Travelport confirmed a stock-market listing “remains an option” as it issued full-year results showing a decline in profits but 2% rise in revenue for 2011.
The travel distribution technology company reported annual turnover in excess of $2.03 billion (£1.27 billion) and an operating profit of $507 million, 7% down on 2010. However, Travelport attributed the bulk of the shortfall to a $37-million bonus pay-out to staff.
Travelport president and chief executive Gordon Wilson described the numbers as “in line with expectations” and said the decline in profit was “almost entirely due to the reinstatement of a bonus for our people”.
He added: “We were marginally behind the GDS [global distribution system] industry as a whole, but this largely reflected our geographic presence.”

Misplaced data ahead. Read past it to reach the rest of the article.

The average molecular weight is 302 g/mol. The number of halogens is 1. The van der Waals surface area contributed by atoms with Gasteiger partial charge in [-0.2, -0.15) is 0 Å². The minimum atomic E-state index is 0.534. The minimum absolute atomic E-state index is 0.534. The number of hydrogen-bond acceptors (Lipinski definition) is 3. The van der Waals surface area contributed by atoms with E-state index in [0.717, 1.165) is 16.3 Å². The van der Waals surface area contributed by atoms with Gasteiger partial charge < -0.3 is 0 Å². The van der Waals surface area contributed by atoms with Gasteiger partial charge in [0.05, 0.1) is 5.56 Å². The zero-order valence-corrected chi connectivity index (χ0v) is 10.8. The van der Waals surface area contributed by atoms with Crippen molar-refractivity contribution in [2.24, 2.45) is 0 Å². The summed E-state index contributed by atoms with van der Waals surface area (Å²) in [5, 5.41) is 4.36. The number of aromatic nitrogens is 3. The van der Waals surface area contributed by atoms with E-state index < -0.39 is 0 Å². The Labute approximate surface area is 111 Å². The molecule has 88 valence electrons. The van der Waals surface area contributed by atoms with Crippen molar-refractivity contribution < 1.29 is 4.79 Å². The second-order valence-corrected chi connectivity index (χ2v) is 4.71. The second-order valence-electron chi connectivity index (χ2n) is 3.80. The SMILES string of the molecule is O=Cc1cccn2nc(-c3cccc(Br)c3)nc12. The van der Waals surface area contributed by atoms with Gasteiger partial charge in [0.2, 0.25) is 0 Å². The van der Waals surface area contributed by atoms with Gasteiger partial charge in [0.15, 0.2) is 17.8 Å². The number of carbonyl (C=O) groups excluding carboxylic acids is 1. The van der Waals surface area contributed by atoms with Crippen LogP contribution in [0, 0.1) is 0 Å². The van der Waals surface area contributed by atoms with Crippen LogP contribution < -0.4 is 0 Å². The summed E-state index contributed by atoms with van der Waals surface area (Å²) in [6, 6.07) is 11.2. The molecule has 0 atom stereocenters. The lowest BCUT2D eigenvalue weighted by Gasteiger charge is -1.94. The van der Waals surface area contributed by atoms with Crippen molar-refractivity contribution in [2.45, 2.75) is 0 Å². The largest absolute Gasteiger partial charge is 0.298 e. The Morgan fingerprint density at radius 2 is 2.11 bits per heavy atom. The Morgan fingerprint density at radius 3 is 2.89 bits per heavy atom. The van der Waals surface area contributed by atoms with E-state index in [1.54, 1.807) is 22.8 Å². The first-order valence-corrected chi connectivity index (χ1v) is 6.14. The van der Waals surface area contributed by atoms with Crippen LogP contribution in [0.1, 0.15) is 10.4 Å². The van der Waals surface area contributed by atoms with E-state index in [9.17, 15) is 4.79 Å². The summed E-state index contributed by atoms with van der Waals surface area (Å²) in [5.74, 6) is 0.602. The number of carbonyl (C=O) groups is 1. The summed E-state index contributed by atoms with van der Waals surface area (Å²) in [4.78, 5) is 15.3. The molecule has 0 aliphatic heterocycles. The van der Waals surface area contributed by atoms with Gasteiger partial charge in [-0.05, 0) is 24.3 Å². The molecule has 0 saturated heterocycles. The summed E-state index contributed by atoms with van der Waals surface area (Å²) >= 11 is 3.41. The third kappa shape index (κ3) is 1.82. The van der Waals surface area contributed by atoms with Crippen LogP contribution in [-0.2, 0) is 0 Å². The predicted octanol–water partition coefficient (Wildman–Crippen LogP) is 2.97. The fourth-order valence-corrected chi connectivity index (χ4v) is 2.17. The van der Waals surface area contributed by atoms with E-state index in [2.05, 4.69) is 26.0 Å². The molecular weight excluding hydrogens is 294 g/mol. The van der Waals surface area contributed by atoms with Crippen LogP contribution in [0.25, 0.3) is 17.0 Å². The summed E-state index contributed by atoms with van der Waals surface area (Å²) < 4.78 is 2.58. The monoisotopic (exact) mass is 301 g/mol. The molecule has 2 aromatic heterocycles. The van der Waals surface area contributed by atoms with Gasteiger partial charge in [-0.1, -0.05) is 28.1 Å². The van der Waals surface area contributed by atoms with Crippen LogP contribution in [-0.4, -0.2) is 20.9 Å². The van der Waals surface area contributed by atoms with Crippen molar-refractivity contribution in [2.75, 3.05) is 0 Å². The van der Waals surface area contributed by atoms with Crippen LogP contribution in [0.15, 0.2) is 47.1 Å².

Travelport owns the Worldspan and Galileo GDSs and is controlling shareholder of US online agency Orbitz, making the US – where air transactions fell last year – its biggest market.
The group presented its annual results in the kind of detail normally associated with a publically listed company. Wilson said: “That does not mean an IPO [initial public offering] is imminent.” However, he added: “An IPO remains an option.”
Travelport Holdings announced an IPO in January 2010 only to withdraw it the following month amid a lack of enthusiasm in a troubled investment market.
The company underwent a debt restructuring last September to extend a substantial proportion of loans that fell due this March.
It retains debt totalling $3.146 billion (£1.97 billion), of which 93% now falls due in 2014 or thereafter.
The company reported a 6% year-on-year rise in the total transaction value of air and hotel bookings to $83 billion, with an 11% year on year increase in the price of the average air ticket excluding tax and 12% rise in average daily hotel rate.
Wilson reported low-cost carriers now make up 6% of all Travelport air transactions and comprised 11% in the final quarter of 2011.